You can’t position: sticky; a
<thead>. Nor a
<tr>. But you can sticky a
<th>, which means you can make sticky headers inside a regular ol’
<table>. This is tricky stuff, because if you didn’t know this weird quirk, it would be hard to blame you. It makes way more sense to sticky a parent element like the table header rather than each individiaul element in a row.
The issue boils down to the fact that stickiness requires position: relative to work and that doesn’t apply to
<tr> in the CSS 2.1 spec.
There are two very extreme reactions to this, should you need to implement sticky table headers and not be aware of the
- Don’t use table markup at all. Instead, use different elements (
<div>s and whatnot) and other CSS layout methods to replicate the style of a table, but not locked out of using position: relative and creating position: sticky parent elements.
- Use table elements, but totally remove all their styling defaults with new display values.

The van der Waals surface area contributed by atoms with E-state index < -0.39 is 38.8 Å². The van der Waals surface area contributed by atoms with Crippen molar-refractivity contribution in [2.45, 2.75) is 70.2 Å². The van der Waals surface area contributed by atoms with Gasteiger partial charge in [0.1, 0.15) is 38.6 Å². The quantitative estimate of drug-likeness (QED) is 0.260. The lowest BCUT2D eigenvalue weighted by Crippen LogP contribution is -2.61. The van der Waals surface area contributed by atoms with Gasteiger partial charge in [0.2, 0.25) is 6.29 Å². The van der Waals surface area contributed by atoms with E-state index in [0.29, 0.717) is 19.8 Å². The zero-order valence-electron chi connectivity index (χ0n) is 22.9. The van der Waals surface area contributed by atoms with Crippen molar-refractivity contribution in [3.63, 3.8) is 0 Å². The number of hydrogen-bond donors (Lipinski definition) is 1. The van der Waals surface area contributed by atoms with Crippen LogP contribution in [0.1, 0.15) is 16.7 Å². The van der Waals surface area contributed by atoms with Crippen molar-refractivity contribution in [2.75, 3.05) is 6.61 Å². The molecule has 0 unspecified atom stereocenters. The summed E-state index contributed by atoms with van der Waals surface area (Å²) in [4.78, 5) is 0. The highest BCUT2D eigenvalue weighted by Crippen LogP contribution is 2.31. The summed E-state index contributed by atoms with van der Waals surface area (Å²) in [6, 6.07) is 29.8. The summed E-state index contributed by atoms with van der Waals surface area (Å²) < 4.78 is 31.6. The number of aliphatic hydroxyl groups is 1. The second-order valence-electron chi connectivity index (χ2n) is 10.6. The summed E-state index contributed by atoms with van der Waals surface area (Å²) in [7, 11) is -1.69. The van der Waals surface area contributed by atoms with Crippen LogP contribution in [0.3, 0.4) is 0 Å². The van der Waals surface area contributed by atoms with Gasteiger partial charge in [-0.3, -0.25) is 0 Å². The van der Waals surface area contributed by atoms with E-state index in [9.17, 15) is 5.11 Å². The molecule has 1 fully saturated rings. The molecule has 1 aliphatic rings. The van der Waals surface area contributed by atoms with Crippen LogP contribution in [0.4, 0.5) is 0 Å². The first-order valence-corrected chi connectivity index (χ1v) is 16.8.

The first is dangerous because you aren’t using semantic and accessible elements for the content to be read and navigated. The second is almost the same. You can go that route, but need to be really careful to re-apply semantic roles.
Anyway, none of that matters if you just stick (get it?!) to using a sticky value on those
It’s probably a bit weird to have table headers as a row in the middle of a table, but it’s just illustrating the idea. I was imagining colored header bars separating players on different sports teams or something.
Anytime I think about data tables, I also think about how tricky it can be to make them responsive. Fortunately, there are a variety of ways, all depending on the best way to group and explore the data in them.
大概就是这样的, 然后通过css设定tr th来达到固定表头
通过设置 tr rh position: sticky, (记得设置top or bottom 评论是这样说的 具体为什么我也不造233)
reminder, folks: don’t forget to add a scope attribute to your th elements.
Also, define a top (or bottom) property for the sticky elements (can’t count the times I couldn’t understand why it didn’t work ♂️).